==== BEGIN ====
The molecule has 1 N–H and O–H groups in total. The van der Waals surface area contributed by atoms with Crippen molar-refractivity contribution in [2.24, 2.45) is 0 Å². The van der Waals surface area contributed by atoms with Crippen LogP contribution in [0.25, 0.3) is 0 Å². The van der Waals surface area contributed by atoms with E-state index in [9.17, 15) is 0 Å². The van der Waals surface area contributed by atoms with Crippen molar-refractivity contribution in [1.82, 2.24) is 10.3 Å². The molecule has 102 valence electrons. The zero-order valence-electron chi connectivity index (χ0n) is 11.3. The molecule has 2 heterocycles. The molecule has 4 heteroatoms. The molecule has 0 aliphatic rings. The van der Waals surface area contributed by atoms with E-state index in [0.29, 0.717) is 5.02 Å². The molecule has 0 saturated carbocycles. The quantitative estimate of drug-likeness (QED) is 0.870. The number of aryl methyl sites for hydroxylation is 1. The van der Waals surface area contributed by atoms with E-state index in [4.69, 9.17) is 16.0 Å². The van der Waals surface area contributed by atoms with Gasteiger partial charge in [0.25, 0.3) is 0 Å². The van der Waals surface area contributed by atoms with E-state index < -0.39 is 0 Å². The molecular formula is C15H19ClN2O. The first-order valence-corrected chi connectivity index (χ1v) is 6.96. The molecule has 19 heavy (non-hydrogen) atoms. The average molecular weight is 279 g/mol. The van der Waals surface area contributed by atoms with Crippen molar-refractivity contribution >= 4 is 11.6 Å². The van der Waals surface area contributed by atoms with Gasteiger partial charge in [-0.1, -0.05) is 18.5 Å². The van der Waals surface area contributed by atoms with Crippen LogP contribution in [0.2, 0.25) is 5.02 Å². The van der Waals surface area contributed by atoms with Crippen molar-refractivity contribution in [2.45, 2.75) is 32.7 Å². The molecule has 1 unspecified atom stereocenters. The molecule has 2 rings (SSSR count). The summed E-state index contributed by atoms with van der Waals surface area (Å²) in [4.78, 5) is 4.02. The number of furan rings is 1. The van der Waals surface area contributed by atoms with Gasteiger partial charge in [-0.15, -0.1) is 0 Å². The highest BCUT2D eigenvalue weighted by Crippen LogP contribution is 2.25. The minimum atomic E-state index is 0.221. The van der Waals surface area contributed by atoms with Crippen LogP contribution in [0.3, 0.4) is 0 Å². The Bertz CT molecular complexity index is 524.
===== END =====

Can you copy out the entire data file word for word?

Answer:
The molecule has 1 N–H and O–H groups in total. The van der Waals surface area contributed by atoms with Crippen molar-refractivity contribution in [2.24, 2.45) is 0 Å². The van der Waals surface area contributed by atoms with Crippen LogP contribution in [0.25, 0.3) is 0 Å². The van der Waals surface area contributed by atoms with E-state index in [9.17, 15) is 0 Å². The van der Waals surface area contributed by atoms with Crippen molar-refractivity contribution in [1.82, 2.24) is 10.3 Å². The molecule has 102 valence electrons. The zero-order valence-electron chi connectivity index (χ0n) is 11.3. The molecule has 2 heterocycles. The molecule has 4 heteroatoms. The molecule has 0 aliphatic rings. The van der Waals surface area contributed by atoms with E-state index in [0.29, 0.717) is 5.02 Å². The molecule has 0 saturated carbocycles. The quantitative estimate of drug-likeness (QED) is 0.870. The number of aryl methyl sites for hydroxylation is 1. The van der Waals surface area contributed by atoms with E-state index in [4.69, 9.17) is 16.0 Å². The van der Waals surface area contributed by atoms with Gasteiger partial charge in [0.25, 0.3) is 0 Å². The van der Waals surface area contributed by atoms with E-state index < -0.39 is 0 Å². The molecular formula is C15H19ClN2O. The first-order valence-corrected chi connectivity index (χ1v) is 6.96. The molecule has 19 heavy (non-hydrogen) atoms. The average molecular weight is 279 g/mol. The van der Waals surface area contributed by atoms with Crippen molar-refractivity contribution >= 4 is 11.6 Å². The van der Waals surface area contributed by atoms with Gasteiger partial charge in [-0.1, -0.05) is 18.5 Å². The van der Waals surface area contributed by atoms with Crippen LogP contribution in [0.2, 0.25) is 5.02 Å². The van der Waals surface area contributed by atoms with Crippen molar-refractivity contribution in [2.45, 2.75) is 32.7 Å². The molecule has 1 unspecified atom stereocenters. The molecule has 2 rings (SSSR count). The summed E-state index contributed by atoms with van der Waals surface area (Å²) in [4.78, 5) is 4.02. The number of furan rings is 1. The van der Waals surface area contributed by atoms with Gasteiger partial charge in [-0.15, -0.1) is 0 Å². The highest BCUT2D eigenvalue weighted by Crippen LogP contribution is 2.25. The minimum atomic E-state index is 0.221. The van der Waals surface area contributed by atoms with Crippen LogP contribution in [0.3, 0.4) is 0 Å². The Bertz CT molecular complexity index is 524.